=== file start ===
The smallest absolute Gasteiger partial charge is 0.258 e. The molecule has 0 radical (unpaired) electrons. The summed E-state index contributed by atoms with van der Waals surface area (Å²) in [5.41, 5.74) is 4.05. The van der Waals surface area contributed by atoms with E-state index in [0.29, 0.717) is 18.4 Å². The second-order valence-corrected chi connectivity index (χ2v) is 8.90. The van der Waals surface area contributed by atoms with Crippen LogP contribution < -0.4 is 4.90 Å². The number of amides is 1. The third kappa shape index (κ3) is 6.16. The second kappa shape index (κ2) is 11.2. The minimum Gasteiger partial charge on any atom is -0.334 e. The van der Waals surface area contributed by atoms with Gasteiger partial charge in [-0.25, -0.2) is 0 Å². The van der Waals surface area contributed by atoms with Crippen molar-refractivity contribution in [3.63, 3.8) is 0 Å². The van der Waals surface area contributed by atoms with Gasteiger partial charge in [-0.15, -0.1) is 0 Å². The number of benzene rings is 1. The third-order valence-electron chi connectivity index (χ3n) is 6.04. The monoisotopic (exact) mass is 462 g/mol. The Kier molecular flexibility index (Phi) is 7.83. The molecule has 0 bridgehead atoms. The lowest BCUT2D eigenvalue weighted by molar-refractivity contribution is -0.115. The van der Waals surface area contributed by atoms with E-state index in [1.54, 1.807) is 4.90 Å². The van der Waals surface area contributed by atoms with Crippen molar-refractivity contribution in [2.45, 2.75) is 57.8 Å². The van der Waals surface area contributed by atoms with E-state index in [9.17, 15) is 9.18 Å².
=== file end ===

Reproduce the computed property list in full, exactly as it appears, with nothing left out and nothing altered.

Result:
The smallest absolute Gasteiger partial charge is 0.258 e. The molecule has 0 radical (unpaired) electrons. The summed E-state index contributed by atoms with van der Waals surface area (Å²) in [5.41, 5.74) is 4.05. The van der Waals surface area contributed by atoms with E-state index in [0.29, 0.717) is 18.4 Å². The second-order valence-corrected chi connectivity index (χ2v) is 8.90. The van der Waals surface area contributed by atoms with Crippen LogP contribution < -0.4 is 4.90 Å². The number of amides is 1. The third kappa shape index (κ3) is 6.16. The second kappa shape index (κ2) is 11.2. The minimum Gasteiger partial charge on any atom is -0.334 e. The van der Waals surface area contributed by atoms with Gasteiger partial charge in [-0.25, -0.2) is 0 Å². The van der Waals surface area contributed by atoms with Crippen molar-refractivity contribution in [3.63, 3.8) is 0 Å². The van der Waals surface area contributed by atoms with Gasteiger partial charge in [-0.15, -0.1) is 0 Å². The number of benzene rings is 1. The third-order valence-electron chi connectivity index (χ3n) is 6.04. The monoisotopic (exact) mass is 462 g/mol. The Kier molecular flexibility index (Phi) is 7.83. The molecule has 0 bridgehead atoms. The lowest BCUT2D eigenvalue weighted by molar-refractivity contribution is -0.115. The van der Waals surface area contributed by atoms with E-state index in [1.54, 1.807) is 4.90 Å². The van der Waals surface area contributed by atoms with Crippen molar-refractivity contribution in [2.45, 2.75) is 57.8 Å². The van der Waals surface area contributed by atoms with E-state index in [9.17, 15) is 9.18 Å².